Based on the untold story of one of the greatest minds of his generation, The Man Who Knew Infinity charts the incredible life of Srinivasa Ramanujan (Slumdog Millionaire's Dev Patel), whose genius for mathematics takes him from the slums of India to Trinity College, Cambridge University in the early 20th-century. Spurred on by his mentor G. H. Hardy (Academy Award winner Jeremy Irons), Ramanujan overcomes racism and the rigidity of academia to revolutionize the field with his startlingly original theorems, which he attributes to divine inspiration. Driven by the engaging rapport between Patel and Irons as two vastly different men who find common ground in the world of numbers, The Man Who Knew Infinity is a fascinating look at how an unlikely, cross-cultural friendship changed the world.

  • 1 hr 49 minPG13HDSD
  • Apr 29, 2016
  • Drama

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Cast & Crew

  • Dev PatelActor

    Dev Patel was born in Harrow, London, to Anita, a caregiver, and Raj Patel, who works in IT. His parents, originally from Nairobi, Kenya, are both of Gujarati Indian descent. His first role was in the UK TV series Skins (2007). His breakout role was in the Oscar winning film Slumdog Millionaire (2008). In May 2012, he played Sonny Kapoor in The Best Exotic Marigold Hotel (2011). In March 2015, he had a leading role in two major motion pictures released in the theaters at the same time: Chappie (2015) and The Second Best Exotic Marigold Hotel (2015).
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  • Jeremy IronsActor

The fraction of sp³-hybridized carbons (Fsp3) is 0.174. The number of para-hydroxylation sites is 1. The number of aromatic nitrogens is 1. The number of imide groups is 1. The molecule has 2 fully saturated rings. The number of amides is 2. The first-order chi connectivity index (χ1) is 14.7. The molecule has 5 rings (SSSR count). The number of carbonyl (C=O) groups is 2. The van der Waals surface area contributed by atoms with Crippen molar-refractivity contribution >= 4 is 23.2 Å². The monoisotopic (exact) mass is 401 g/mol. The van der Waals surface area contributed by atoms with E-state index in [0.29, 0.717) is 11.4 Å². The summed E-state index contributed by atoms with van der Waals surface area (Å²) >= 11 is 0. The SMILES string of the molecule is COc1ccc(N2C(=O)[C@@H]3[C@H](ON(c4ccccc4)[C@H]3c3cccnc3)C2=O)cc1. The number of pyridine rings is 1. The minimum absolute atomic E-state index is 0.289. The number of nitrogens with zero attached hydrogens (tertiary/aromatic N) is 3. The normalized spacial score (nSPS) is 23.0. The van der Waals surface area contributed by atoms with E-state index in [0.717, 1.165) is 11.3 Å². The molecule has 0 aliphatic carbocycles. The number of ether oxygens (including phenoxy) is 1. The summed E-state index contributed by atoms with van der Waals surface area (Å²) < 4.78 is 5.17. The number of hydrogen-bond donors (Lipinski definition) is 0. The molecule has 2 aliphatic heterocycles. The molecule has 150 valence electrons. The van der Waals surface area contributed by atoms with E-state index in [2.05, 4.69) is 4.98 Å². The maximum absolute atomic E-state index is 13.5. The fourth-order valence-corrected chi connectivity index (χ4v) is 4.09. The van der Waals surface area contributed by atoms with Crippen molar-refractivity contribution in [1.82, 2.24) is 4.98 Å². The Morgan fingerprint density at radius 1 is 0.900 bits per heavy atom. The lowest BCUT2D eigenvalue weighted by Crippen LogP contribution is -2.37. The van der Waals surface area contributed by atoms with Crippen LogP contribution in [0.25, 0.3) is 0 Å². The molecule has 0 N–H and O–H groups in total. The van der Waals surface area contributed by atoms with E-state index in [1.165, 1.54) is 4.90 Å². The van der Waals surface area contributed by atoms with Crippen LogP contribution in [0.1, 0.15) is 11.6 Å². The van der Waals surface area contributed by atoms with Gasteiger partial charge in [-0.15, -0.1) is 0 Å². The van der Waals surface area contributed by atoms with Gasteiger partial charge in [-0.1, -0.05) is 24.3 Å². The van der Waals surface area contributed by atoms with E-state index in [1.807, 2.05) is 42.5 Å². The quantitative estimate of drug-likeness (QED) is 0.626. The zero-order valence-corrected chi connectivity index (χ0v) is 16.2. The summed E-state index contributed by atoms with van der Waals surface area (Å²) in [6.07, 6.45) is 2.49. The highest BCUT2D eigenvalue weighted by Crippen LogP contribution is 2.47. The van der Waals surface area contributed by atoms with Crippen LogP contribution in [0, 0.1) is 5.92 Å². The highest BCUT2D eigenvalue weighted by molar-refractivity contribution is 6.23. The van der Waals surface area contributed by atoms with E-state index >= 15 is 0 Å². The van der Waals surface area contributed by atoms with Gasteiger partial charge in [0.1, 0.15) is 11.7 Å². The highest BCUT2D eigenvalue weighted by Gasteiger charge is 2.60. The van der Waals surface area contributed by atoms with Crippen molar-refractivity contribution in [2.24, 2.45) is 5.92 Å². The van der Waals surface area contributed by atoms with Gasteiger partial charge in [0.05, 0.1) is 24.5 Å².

British actor Jeremy Irons was born in Cowes, Isle of Wight, a small island off the south coast of England. He is the son of Barbara Anne Brereton (Sharpe) and Paul Dugan Irons, an accountant. Young Jeremy didn't prove very fond of figures. He visited mainland England only once a year. He wound up being grounded when his family settled down in Hertfordshire. At the age of 13 he enrolled in Sherborne School, Dorset, where he could practice his favorite sport, horse-riding. Before becoming an actor, he had considered a veterinarian surgeon's career. He trained at the Bristol Old Vic School for two years, then joined Bristol Old Vic repertory company where he gained experience working in everything from Shakespeare to contemporary dramas. He moved to London in 1971 and had a number of jobs before landing the role of "John the Baptist" in the hit musical "Godspell". He went on to have a successful early career in the West End theatre and on TV, and debuted on-screen in Nijinsky (1980). In the early 80s, he gained international attention with his starring role in the Granada Television serial adaptation of Evelyn Waugh's classic novel Brideshead Revisited (1981), after which he was much in demand as a romantic leading man. He went on to a steady film career. In 1984, he debuted on Broadway opposite: Glenn Close in Tom Stoppard's "The Real Thing" and, in the mid-80s, he appeared in three lead roles with the Royal Shakespeare Company. Once described as 'the thinking woman's pin up', he has made his name in thought provoking films such as David Cronenberg's Dead Ringers (1988), for which he won the New York Critics Best Actor Award. He gained a Golden Globe Award in addition to an Oscar for Best Actor in 1990 for his role as Claus von Bulow in Reversal of Fortune (1990) alongside Glenn Close. Among his many achievements, his role as Professor Higgins in Loewe-Lerner's famous musical "My Fair Lady" mustn't be forgotten. It was in London, back in 1987. He is married to actress Sinéad Cusack, with whom he appeared in Waterland (1992) and in the Royal Shakespeare Company plays. He appeared with his son Samuel Irons and his father-in-law Cyril Cusack in the film Danny the Champion of the World (1989). His son Max Irons is also an actor.